The Department of Health and Human Services (HHS) officially published the guidance requiring plan sponsors to use all ERRP (Early Retiree Reinsurance Program) reimbursements by December 31, 2014.
This notice did not change how the proceeds must be used, however. In general, ERRP requires a sponsor to use ERRP proceeds (1) to reduce the sponsor's health benefit premiums or health benefit costs, (2) to reduce plan participants' health benefit premium contributions, co-payments, deductibles, coinsurance, or other out-of-pocket costs, or any combination of these costs, or (3) to reduce any combination of the costs specified in (1) and (2). ERRP proceeds may not be used as general revenue of the sponsors. Thus, to the extent a sponsor decides to use the reimbursement for its own purposes, it may use the reimbursement only to offset increases in the sponsor's health benefit premiums or health benefit costs.
Click here to read the full guidance.
Source: Mark L. Stember, Kilpartick Townsend & Stockton LLP
Update: Final Rule on Summary of Benefits and Uniform Glossary of Terms
Overview of Final Rule
On February 14, 2012 the Secretaries of HHS, Labor, and the Treasury issued a final rule establishing federal standards for summaries of benefits and coverage (SBC) and a uniform glossary.
Under the rule, an SBC must be provided:
- by a group health plan issuer to a group health plan;
- by a group health plan issuer and by a group health plan to participants and beneficiaries of the plan; and
- by an individual health plan issuer to individuals and their dependents in the individual (non-group) market.
Click here to read the full article.
No Delay for Implementation of Summary of Benefits and Coverage
Officials issued frequently asked questions (FAQs) regarding implementation of the summary of benefits and coverage (SBC) provisions of the Affordable Care Act.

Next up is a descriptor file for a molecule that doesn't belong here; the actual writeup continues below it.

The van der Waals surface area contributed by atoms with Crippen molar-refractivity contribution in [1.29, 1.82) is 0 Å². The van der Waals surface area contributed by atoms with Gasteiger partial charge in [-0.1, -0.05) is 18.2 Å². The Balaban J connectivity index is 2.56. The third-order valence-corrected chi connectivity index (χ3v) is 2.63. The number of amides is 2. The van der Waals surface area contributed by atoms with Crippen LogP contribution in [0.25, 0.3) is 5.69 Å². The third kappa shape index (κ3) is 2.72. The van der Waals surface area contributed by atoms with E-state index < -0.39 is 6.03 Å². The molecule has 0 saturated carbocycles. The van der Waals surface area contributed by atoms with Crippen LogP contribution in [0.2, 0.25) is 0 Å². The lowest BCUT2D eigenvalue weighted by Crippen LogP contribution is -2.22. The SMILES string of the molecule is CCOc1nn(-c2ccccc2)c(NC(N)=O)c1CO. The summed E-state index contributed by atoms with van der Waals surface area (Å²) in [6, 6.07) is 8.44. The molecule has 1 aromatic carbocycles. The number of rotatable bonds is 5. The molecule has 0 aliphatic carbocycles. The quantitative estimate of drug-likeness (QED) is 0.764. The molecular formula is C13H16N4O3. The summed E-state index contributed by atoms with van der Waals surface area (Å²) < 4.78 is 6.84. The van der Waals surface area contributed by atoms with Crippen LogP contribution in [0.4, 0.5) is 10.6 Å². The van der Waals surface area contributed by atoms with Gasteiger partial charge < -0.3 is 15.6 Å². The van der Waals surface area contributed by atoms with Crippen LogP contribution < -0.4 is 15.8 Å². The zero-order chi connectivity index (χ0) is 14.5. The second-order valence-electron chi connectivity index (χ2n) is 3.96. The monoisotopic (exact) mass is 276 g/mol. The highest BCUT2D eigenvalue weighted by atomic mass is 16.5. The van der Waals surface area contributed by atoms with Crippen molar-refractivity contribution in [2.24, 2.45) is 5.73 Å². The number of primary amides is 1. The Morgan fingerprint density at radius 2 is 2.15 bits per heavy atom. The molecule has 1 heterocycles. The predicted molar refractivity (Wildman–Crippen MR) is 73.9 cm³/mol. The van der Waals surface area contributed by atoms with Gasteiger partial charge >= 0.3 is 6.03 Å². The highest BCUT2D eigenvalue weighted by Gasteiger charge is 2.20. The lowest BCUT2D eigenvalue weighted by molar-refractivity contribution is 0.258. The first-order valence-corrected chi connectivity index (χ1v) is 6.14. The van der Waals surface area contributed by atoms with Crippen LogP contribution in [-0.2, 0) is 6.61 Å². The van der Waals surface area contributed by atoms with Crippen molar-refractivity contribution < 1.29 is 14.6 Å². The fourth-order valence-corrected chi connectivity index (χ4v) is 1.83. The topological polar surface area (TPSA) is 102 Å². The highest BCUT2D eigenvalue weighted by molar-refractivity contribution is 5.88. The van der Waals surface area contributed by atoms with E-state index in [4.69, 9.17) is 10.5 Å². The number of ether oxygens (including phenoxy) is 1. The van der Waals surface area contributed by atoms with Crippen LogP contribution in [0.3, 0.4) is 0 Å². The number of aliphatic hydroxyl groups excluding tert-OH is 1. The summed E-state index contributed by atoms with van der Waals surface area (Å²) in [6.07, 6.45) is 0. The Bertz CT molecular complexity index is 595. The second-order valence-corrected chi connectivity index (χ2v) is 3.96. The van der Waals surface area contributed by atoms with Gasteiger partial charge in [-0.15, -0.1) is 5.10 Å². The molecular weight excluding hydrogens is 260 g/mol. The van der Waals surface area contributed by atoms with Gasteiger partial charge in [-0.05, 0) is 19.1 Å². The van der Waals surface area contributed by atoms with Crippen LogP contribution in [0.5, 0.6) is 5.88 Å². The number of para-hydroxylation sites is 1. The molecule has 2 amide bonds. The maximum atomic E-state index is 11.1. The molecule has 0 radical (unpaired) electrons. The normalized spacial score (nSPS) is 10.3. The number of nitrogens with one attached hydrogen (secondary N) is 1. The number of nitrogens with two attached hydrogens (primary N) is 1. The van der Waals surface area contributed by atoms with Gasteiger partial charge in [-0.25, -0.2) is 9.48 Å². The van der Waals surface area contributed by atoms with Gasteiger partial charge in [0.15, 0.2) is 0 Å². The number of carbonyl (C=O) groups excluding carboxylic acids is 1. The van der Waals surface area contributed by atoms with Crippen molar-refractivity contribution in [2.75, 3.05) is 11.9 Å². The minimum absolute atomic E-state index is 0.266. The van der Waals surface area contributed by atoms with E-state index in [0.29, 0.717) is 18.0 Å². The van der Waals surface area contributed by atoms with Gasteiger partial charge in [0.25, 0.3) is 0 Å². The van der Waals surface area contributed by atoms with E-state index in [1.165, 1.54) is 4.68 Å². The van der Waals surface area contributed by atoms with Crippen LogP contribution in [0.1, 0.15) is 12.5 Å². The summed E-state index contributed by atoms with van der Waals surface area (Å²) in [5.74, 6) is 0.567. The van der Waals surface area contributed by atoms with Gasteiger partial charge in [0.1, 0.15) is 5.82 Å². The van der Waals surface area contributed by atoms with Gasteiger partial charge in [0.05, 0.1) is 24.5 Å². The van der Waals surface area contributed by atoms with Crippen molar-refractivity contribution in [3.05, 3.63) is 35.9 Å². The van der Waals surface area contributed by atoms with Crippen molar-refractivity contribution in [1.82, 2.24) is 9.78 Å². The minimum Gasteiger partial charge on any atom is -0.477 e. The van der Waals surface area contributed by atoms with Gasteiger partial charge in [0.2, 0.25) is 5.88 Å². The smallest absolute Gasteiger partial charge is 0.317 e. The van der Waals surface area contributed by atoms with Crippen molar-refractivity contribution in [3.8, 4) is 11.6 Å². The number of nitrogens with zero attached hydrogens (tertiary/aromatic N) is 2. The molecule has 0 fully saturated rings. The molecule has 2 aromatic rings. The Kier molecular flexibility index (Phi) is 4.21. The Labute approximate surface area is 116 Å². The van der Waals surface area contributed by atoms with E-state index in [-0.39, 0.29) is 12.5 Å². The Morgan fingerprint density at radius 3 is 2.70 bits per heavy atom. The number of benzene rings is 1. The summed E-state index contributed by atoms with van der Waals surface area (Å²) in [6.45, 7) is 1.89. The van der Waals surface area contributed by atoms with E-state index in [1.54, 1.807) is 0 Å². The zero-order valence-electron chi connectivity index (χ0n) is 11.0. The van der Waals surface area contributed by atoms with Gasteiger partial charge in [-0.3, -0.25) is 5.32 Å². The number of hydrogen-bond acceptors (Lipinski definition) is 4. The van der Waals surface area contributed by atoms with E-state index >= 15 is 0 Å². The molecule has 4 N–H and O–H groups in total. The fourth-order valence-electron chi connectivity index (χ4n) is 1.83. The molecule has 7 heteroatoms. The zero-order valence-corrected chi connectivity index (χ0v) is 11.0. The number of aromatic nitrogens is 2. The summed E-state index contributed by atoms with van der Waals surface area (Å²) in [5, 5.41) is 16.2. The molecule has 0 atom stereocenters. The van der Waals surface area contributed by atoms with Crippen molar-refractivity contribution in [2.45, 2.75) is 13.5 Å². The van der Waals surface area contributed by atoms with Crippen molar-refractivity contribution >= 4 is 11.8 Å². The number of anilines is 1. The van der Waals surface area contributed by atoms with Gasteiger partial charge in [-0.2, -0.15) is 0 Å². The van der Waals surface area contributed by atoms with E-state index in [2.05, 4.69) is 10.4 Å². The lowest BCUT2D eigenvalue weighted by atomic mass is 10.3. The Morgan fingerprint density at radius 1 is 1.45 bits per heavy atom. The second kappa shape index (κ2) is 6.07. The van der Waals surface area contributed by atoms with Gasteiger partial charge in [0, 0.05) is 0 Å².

In February, the Department of Labor, Health and Human Services (HHS), and the Treasury published the final rules regarding the SBC (see "EBSA Releases Final PPACA Regulations"). The FAQs aim to answer some of the questions that have been raised to date. The agencies said they intend to release additional FAQs. The American Benefits Council expressed disappointment that the new guidance did not indicate an extension in the time to comply with SBC rules.
"We had urged the agencies to either delay the effective date by twelve months or provide a transition rule to allow employers to meet these new obligations as smoothly as possible," Council President James A. Klein said in a statement. "Disclosure and communications regarding health benefits are an important component of benefit plan administration and design, and we appreciate the daunting task the agencies face in implementing the new law. But while the federal government gave itself the extra time needed to craft the rules, employers and their administrative partners must now work double-time to perform the more difficult job of implementing these standards in the next six months," Klein contended. "The guidance issued today restates that these new disclosures must be provided by most employers starting September 23, 2012, but the Council will continue to pursue every opportunity to obtain needed flexibility and adequate time for employers to comply," he added.
For more information:
New Cervical Cancer Screening Recommendation
Based on the March 14, 2012, release date for New Cervical Cancer Screening Recommendation: PPACA guidance suggests an effective date for non-grandfathered plans will be for the plan years beginning on or after April 1, 2013. This is to cover evidence-based items or services with an A or B rating recommended by the United States Preventive Services Task Force (USPSTF). Further confirmation of the effective date will be required from HHS/HRSA. BSG will monitor for future updates.
For more information:
Source: EBIA Health Care Reform for Employers and Advisors - XII.C. Coverage of Preventive Health Services